Telling Our Stories

TELLING OUR STORIES

“The danger of the black community not controlling their overall narrative is that anyone can say what they want to say about you and the world will believe it”- Samantha X

What I’ve found through the success of Get Out and Hidden Figures is that the lens of the story is not being told from a black point of view. There is an absence of black narratives and stories being told in the UK. The images still portrayed on te-lie-vision in the UK shows that black people can only play dark roles (thug, drug dealer) or play the role of a mammie or slave. The British Film Institute shows that between 2006-2016 British films have only 0.5% of roles played by black people. This is why it is important to take misrepresentation about black people in the UK. This includes LGBTQ and disabled black people as well. It is crucial for the future generations of black boys and girls. When a black child does not see positive images of themselves in cartoons, movies, books, etc. they feel that they have no one that they can aspire to be like when they grow up.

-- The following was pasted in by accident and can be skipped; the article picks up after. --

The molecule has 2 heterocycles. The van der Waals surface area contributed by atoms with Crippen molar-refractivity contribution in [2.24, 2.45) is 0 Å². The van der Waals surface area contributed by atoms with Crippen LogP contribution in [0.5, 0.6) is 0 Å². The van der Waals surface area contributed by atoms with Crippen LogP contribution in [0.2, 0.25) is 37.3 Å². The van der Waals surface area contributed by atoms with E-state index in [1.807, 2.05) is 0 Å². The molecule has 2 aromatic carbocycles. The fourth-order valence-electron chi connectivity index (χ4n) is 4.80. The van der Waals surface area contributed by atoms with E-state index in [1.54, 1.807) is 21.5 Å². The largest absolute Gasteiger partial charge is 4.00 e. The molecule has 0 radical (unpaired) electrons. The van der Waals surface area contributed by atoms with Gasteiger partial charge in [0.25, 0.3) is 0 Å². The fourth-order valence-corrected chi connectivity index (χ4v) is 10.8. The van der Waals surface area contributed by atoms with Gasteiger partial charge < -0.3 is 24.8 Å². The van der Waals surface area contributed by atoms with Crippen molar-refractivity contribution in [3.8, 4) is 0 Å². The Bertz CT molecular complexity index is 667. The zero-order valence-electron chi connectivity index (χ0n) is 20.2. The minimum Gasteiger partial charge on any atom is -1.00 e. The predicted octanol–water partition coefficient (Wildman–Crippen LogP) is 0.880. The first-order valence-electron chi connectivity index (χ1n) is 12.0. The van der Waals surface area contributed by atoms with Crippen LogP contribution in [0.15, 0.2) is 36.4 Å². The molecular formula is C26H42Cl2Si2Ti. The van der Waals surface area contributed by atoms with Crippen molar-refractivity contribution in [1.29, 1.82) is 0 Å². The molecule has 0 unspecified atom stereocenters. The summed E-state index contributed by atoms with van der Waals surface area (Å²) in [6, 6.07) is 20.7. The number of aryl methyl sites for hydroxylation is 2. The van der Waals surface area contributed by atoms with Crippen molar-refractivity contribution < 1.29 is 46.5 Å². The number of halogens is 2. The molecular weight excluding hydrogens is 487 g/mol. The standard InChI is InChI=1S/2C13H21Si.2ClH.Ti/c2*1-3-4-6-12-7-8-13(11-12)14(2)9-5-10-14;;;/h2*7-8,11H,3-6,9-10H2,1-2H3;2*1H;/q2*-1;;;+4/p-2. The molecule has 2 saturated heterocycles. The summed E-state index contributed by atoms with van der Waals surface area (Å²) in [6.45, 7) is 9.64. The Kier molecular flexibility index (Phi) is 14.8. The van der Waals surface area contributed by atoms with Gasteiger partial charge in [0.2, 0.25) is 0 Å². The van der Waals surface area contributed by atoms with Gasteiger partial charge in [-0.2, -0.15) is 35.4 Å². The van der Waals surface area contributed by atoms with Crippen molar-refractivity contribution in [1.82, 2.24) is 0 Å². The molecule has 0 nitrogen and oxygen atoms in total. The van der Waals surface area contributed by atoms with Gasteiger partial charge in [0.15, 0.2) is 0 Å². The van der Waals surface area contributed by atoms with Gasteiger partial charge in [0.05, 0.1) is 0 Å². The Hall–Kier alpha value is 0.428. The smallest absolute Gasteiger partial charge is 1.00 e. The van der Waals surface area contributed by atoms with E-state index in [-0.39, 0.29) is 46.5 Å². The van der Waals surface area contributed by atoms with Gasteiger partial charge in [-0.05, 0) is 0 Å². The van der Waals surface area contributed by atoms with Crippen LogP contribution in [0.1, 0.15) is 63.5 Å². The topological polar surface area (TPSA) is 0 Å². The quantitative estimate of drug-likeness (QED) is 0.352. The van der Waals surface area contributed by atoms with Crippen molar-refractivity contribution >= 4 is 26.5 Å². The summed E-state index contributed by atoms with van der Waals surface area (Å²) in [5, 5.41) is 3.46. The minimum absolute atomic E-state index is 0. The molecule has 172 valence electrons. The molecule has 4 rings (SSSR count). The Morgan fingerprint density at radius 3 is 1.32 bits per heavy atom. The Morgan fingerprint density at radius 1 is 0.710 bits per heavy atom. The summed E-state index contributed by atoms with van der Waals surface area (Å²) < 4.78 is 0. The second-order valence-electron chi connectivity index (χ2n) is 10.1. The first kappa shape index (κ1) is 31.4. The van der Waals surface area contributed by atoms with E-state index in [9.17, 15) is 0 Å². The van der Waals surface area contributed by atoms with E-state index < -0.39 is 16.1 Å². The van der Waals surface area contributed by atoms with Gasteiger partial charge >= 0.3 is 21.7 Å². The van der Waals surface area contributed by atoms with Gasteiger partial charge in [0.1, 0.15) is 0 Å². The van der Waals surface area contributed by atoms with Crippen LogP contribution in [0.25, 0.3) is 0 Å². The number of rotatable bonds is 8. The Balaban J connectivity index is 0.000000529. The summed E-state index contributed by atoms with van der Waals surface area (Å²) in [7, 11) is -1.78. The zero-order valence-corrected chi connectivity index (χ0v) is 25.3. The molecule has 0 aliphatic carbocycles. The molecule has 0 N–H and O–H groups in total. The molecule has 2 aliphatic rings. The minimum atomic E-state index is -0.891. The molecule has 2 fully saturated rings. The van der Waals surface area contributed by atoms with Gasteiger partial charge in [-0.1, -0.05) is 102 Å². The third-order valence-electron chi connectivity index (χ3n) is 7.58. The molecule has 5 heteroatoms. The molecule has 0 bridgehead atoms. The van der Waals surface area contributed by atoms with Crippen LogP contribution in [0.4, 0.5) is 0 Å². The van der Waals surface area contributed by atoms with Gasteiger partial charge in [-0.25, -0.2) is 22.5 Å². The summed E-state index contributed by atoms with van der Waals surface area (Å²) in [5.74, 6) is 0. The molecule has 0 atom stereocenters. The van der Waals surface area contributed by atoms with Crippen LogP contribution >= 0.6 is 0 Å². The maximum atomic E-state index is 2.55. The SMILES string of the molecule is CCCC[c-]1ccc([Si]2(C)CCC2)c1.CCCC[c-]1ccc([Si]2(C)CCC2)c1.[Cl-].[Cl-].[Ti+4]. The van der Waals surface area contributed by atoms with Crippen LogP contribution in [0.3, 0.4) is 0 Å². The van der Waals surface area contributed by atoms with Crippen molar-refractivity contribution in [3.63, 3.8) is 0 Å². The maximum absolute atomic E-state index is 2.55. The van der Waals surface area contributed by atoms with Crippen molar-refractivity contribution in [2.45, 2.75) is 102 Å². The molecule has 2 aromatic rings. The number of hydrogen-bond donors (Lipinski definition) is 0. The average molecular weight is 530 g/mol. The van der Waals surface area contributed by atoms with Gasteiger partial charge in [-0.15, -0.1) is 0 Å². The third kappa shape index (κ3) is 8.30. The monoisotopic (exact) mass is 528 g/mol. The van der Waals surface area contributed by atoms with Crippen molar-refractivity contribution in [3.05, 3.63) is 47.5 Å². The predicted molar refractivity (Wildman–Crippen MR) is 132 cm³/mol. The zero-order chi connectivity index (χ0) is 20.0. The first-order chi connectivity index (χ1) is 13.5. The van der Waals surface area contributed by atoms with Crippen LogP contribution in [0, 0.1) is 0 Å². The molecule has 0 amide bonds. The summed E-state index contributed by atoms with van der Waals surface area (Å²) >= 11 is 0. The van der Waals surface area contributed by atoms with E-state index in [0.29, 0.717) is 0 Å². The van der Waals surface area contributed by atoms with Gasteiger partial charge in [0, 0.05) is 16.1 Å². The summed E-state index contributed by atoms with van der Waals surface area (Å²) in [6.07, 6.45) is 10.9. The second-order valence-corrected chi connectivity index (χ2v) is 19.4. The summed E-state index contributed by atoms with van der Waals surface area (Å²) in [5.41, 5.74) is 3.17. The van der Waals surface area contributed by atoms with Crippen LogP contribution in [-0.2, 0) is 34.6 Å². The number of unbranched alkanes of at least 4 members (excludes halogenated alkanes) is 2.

I want to see posters of popular film/TV with black actors/actresses, writers and directors showcase their talent, showcase their authenticity in the characters that they bring to life.

Black people also need an opportunity to have an easy access to any role within mainstream media. Hence why I cannot relate to a lot of things I see on TV because I do not see myself being represented. There needs to be a balance of different black British experiences and not the same ol’ story. #PERIODT

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